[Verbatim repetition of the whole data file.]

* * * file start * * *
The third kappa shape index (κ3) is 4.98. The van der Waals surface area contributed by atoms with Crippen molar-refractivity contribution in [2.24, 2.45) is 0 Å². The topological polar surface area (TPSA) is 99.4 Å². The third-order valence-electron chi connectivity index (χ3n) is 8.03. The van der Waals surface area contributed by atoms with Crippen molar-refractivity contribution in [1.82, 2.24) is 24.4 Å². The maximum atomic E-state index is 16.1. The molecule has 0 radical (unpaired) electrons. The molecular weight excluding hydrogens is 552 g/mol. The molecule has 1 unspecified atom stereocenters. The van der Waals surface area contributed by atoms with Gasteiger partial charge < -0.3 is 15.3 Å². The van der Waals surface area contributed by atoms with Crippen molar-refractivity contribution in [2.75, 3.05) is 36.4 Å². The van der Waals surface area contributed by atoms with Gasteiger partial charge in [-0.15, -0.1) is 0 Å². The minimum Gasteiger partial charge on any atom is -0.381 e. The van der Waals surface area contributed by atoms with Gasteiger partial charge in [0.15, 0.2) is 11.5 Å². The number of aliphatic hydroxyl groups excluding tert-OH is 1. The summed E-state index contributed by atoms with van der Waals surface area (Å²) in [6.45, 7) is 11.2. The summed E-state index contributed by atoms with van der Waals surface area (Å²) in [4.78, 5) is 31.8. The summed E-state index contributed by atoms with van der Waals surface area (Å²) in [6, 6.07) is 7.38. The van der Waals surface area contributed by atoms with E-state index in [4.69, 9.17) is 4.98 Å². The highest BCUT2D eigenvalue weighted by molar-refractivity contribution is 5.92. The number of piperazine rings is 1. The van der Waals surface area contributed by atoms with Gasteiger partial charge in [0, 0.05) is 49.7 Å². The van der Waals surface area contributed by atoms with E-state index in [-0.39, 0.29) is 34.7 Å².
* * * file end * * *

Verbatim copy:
The third kappa shape index (κ3) is 4.98. The van der Waals surface area contributed by atoms with Crippen molar-refractivity contribution in [2.24, 2.45) is 0 Å². The topological polar surface area (TPSA) is 99.4 Å². The third-order valence-electron chi connectivity index (χ3n) is 8.03. The van der Waals surface area contributed by atoms with Crippen molar-refractivity contribution in [1.82, 2.24) is 24.4 Å². The maximum atomic E-state index is 16.1. The molecule has 0 radical (unpaired) electrons. The molecular weight excluding hydrogens is 552 g/mol. The molecule has 1 unspecified atom stereocenters. The van der Waals surface area contributed by atoms with Gasteiger partial charge < -0.3 is 15.3 Å². The van der Waals surface area contributed by atoms with Crippen molar-refractivity contribution in [2.75, 3.05) is 36.4 Å². The van der Waals surface area contributed by atoms with Gasteiger partial charge in [-0.15, -0.1) is 0 Å². The minimum Gasteiger partial charge on any atom is -0.381 e. The van der Waals surface area contributed by atoms with Gasteiger partial charge in [0.15, 0.2) is 11.5 Å². The number of aliphatic hydroxyl groups excluding tert-OH is 1. The summed E-state index contributed by atoms with van der Waals surface area (Å²) in [6.45, 7) is 11.2. The summed E-state index contributed by atoms with van der Waals surface area (Å²) in [4.78, 5) is 31.8. The summed E-state index contributed by atoms with van der Waals surface area (Å²) in [6, 6.07) is 7.38. The van der Waals surface area contributed by atoms with E-state index in [4.69, 9.17) is 4.98 Å². The highest BCUT2D eigenvalue weighted by molar-refractivity contribution is 5.92. The number of piperazine rings is 1. The van der Waals surface area contributed by atoms with Gasteiger partial charge in [0, 0.05) is 49.7 Å². The van der Waals surface area contributed by atoms with E-state index in [-0.39, 0.29) is 34.7 Å².